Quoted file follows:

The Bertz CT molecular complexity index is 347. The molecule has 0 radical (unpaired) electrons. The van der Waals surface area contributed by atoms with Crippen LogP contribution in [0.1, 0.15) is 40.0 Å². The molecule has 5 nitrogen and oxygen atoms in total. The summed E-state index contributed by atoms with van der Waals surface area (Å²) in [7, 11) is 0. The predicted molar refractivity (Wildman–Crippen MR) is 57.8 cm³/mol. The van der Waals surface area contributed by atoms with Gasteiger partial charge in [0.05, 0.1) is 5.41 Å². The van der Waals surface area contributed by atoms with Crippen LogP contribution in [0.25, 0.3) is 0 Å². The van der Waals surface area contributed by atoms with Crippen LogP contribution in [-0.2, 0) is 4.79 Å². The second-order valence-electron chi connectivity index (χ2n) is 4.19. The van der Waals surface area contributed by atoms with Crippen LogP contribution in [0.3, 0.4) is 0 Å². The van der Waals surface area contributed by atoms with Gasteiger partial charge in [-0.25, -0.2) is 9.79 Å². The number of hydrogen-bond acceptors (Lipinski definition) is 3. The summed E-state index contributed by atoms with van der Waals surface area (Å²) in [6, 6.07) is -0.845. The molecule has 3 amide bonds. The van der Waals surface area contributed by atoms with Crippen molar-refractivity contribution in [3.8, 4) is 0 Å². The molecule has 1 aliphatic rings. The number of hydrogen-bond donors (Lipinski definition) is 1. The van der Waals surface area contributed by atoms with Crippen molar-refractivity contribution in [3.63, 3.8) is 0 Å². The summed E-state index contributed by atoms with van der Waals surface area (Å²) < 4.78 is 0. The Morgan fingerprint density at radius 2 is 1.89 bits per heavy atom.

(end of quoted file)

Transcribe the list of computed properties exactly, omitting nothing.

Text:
The Bertz CT molecular complexity index is 347. The molecule has 0 radical (unpaired) electrons. The van der Waals surface area contributed by atoms with Crippen LogP contribution in [0.1, 0.15) is 40.0 Å². The molecule has 5 nitrogen and oxygen atoms in total. The summed E-state index contributed by atoms with van der Waals surface area (Å²) in [7, 11) is 0. The predicted molar refractivity (Wildman–Crippen MR) is 57.8 cm³/mol. The van der Waals surface area contributed by atoms with Gasteiger partial charge in [0.05, 0.1) is 5.41 Å². The van der Waals surface area contributed by atoms with Crippen LogP contribution in [0.25, 0.3) is 0 Å². The van der Waals surface area contributed by atoms with Crippen LogP contribution in [-0.2, 0) is 4.79 Å². The second-order valence-electron chi connectivity index (χ2n) is 4.19. The van der Waals surface area contributed by atoms with Crippen LogP contribution in [0.3, 0.4) is 0 Å². The van der Waals surface area contributed by atoms with Gasteiger partial charge in [-0.25, -0.2) is 9.79 Å². The number of hydrogen-bond acceptors (Lipinski definition) is 3. The summed E-state index contributed by atoms with van der Waals surface area (Å²) in [6, 6.07) is -0.845. The molecule has 3 amide bonds. The van der Waals surface area contributed by atoms with Crippen molar-refractivity contribution in [3.8, 4) is 0 Å². The molecule has 1 aliphatic rings. The number of hydrogen-bond donors (Lipinski definition) is 1. The van der Waals surface area contributed by atoms with Crippen molar-refractivity contribution in [3.63, 3.8) is 0 Å². The summed E-state index contributed by atoms with van der Waals surface area (Å²) < 4.78 is 0. The Morgan fingerprint density at radius 2 is 1.89 bits per heavy atom.